Poetry and activism have long intertwined. This article explores that history and analyzes the techniques of activist poetry.
We’ll start with more recent history. If you’ve been on social media, you’ve seen the surge of activist content around BLM, Pride Month, and other important social issues like climate change and voting. The drive of activism is not only to enact change in unjust systems, but firstly to expose people to injustices they are unaware of. Poetry is an accessible art form, and has been detailing injustice for centuries. Poetry does three things well: Reaches an audience, Expresses emotion, and Draws attention to existing inequalities.
Amanda Gorman spoke at the presidential inauguration in January of 2021. Gorman’s inaugural poem “The Hill We Climb” inspires peace and unity. Listen to the poem here. My favorite line she speaks is “victory won’t lie in the / blade, but in all the bridges we’ve made.”
Ideas in “The Hill We Climb” are connected through internal rhymes, or rhymes within lines instead of at the end. In the following lines, I’ve bolded the words that rhyme so you can see this structure.
we are far from polished, far from pristine, but that
doesn’t mean we are striving to form a union that is perfect.
We are striving to forge our union with purpose.
Choosing to end the second and third lines with a near rhyme draws emphasis to the ideas Gorman communicates. America still needs work and we need to work together for a brighter future.
Spoken word has been a huge part of activist poetry because the emphasis of the speaker can supercharge its meaning. There are many other poetic devices Gorman uses in her poem. Again, you can listen to Amanda Gorman’s inaugural poem here.
But as I said, activism through poetry isn’t new. Much like Gorman’s poem, Percy Bysshe Shelley’s “A Song: ‘Men of England’” has a call to action. It was published in 1839 by Mrs. Mary Shelly (yes, that one) and can be read here.
The narrator asks questions to the reader: Why
feed and clothe and save
From the cradle to the grave
Those ungrateful drones who would
Drain your sweat—nay, drink your blood?
Questions like these are written in the hope that the reader will question their society.
The poem shifts in tone, switching from the hypothetical to calls to action. “Forge arms—in your defence to bear.” The call to action is very common in activist poetry.
Shelley’s poem calls out social norms like Wilfred Owen’s “Dulce et Decorum Est.” Instead of a call to bear arms, however, Owen points out “the old Lie” that society accepts. Read “Dulce et Decorum Est” here.
The Latin phrase dulce et decorum est / Pro patria mori is at the end of Owen’s poem. It translates into “it is just to fight for your country.” Owen details a gruesome mustard gas attack while fighting on the front lines and how bodies are carried away. You can’t help but pull away from the visceral imagery. It is meant to shock the reader and show the injustice of war, and further imply that one shouldn't die for their country simply because it is expected.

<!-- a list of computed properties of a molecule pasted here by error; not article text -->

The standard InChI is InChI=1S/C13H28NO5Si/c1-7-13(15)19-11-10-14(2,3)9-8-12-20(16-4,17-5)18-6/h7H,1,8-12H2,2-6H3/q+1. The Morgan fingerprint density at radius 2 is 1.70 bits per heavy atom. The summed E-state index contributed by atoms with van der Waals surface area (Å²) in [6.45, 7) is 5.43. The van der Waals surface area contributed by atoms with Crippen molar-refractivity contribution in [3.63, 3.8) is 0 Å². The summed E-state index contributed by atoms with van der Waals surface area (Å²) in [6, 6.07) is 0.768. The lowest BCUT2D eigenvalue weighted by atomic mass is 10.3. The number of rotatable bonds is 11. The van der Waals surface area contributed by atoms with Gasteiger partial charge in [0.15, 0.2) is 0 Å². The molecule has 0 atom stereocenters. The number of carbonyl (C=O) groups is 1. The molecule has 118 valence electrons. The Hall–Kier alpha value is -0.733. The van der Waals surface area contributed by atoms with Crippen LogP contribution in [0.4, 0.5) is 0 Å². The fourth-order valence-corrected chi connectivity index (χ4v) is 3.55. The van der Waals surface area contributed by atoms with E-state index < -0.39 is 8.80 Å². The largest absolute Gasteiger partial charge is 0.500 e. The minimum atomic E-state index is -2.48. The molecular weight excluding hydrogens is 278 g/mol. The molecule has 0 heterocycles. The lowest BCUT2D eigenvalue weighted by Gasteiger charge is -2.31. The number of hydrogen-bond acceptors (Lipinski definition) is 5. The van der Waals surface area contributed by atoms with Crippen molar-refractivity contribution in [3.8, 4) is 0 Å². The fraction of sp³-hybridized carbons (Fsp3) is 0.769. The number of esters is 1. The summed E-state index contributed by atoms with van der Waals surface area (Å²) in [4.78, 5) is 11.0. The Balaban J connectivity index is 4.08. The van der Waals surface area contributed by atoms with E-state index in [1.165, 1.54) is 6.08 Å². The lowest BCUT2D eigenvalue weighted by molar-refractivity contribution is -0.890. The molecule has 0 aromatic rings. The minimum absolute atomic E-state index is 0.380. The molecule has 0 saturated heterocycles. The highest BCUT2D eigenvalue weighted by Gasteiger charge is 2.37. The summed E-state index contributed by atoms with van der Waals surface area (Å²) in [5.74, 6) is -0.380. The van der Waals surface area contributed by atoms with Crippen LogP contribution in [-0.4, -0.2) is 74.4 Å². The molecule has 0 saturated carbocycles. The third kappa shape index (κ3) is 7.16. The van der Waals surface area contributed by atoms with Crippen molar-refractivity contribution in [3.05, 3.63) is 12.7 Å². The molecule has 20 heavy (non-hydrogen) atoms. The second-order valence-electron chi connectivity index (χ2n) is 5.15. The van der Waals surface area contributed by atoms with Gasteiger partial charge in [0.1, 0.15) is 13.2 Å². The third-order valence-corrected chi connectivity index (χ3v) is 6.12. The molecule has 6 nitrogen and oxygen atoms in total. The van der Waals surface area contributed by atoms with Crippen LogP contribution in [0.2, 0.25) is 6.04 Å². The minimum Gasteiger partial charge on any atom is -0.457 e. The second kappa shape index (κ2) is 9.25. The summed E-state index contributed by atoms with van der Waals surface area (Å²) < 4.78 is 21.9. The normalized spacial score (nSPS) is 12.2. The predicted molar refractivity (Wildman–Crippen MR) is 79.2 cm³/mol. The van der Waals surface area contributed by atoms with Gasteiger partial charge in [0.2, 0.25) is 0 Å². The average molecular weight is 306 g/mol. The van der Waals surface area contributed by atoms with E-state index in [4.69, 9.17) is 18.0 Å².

Activist songs often begin as poetry. The song “Strange Fruit” originated as a poem by Abel Meeropel and was sung famously by Billie Holiday in 1939. “Strange Fruit” is in response to the lynching of Black bodies in America and uses fruit and trees as symbolism. The natural imagery is in contrast to the “fruit” hanging from the trees; this kind isn’t natural at all, it’s “strange” as the title suggests. You can listen to the song here, and find resources about Black Lives Matter here.
Nellie Wong’s poem “Can’t Tell” exposes xenophobia towards Chinese Americans during WWII. You can read it here. The poem is composed of short lines like a quickened heartbeat. We feel the fear of the narrator, and her helplessness. The young narrative voice and the repetition of “we are Chinese” make the reader feel worried.
Like other poems in this article, Wong’s poem calls out injustices of her society. “Can’t Tell” reminds us of the xenophobia Asian Americans have faced during the Covid-19 pandemic.
The poem is a historical account, and reading it today reinforces the need for equity and acceptance. Click here to view resources about Stop Asian Hate.
The beginning of the second-wave feminist movement (1963—the mid-1980s) is marked with the publication of Betty Friedan's The Feminine Mystique (1963). Many feminist works came after, including the poetry of Adrienne Rich and Sylvia Plath. Poetry helped make women's issues and politics approachable, created connections between women, and strengthened communities. Poetry circles were also popular during the movement.
Sylvia Plath committed suicide at the age of 30 in 1963. She didn’t live through the second-wave feminist movement, but her frustration and attack of gendered stereotypes rings true for the movement. Read Plath’s "Lady Lazarus" here.
Poetry during the second-wave feminist movement was used to inspire others, and was an active way to address the passivity of women in their struggle and men in their willingness to participate in patriarchal society.
I encourage you to read more feminist poetry of the movement, and continue to question how society treats disadvantaged groups like women, minorities, and LGBTQ+ people. Further authors I suggest are Denise Levertov, Audre Lorde, and Maya Angelou.
Poetry and activism have a long history together, and poetry is often the foundation for activism. As Janice Lobo Sapiago writes for SVCREATES magazine, “poetry is dangerous and enticing” for its ability to “inspire, provoke, or move people.”
is a writer based in North Carolina. She attends writing classes of all kinds at UNC Chapel Hill and has a particular fondness for sharp imagery. In her free time, she drafts her own novels.